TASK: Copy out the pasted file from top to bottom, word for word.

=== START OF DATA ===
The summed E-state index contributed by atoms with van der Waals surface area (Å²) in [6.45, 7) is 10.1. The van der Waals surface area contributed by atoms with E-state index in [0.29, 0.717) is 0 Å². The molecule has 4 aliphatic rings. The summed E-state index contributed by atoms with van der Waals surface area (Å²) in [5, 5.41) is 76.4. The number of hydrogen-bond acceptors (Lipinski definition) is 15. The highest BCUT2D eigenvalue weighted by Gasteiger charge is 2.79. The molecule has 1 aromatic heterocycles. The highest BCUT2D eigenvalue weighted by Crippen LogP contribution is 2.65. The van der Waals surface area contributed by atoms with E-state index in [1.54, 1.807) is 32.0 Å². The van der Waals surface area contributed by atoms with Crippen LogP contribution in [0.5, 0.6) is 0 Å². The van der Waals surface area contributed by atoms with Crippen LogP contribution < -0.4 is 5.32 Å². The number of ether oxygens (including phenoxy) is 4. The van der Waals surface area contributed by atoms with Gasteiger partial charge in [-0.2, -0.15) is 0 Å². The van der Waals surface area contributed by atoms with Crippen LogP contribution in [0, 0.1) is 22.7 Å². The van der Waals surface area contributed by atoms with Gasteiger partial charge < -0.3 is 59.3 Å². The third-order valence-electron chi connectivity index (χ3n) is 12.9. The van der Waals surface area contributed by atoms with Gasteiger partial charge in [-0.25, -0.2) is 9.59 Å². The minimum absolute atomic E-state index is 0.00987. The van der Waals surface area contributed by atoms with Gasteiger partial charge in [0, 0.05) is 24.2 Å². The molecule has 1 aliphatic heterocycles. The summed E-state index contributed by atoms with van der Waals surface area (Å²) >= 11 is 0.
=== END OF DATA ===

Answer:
The summed E-state index contributed by atoms with van der Waals surface area (Å²) in [6.45, 7) is 10.1. The van der Waals surface area contributed by atoms with E-state index in [0.29, 0.717) is 0 Å². The molecule has 4 aliphatic rings. The summed E-state index contributed by atoms with van der Waals surface area (Å²) in [5, 5.41) is 76.4. The number of hydrogen-bond acceptors (Lipinski definition) is 15. The highest BCUT2D eigenvalue weighted by Gasteiger charge is 2.79. The molecule has 1 aromatic heterocycles. The highest BCUT2D eigenvalue weighted by Crippen LogP contribution is 2.65. The van der Waals surface area contributed by atoms with E-state index in [1.54, 1.807) is 32.0 Å². The van der Waals surface area contributed by atoms with Crippen LogP contribution in [0.5, 0.6) is 0 Å². The van der Waals surface area contributed by atoms with Crippen LogP contribution < -0.4 is 5.32 Å². The number of ether oxygens (including phenoxy) is 4. The van der Waals surface area contributed by atoms with Gasteiger partial charge in [-0.2, -0.15) is 0 Å². The van der Waals surface area contributed by atoms with Crippen LogP contribution in [0, 0.1) is 22.7 Å². The van der Waals surface area contributed by atoms with Gasteiger partial charge < -0.3 is 59.3 Å². The third-order valence-electron chi connectivity index (χ3n) is 12.9. The van der Waals surface area contributed by atoms with Gasteiger partial charge in [-0.25, -0.2) is 9.59 Å². The minimum absolute atomic E-state index is 0.00987. The van der Waals surface area contributed by atoms with Gasteiger partial charge in [0, 0.05) is 24.2 Å². The molecule has 1 aliphatic heterocycles. The summed E-state index contributed by atoms with van der Waals surface area (Å²) >= 11 is 0.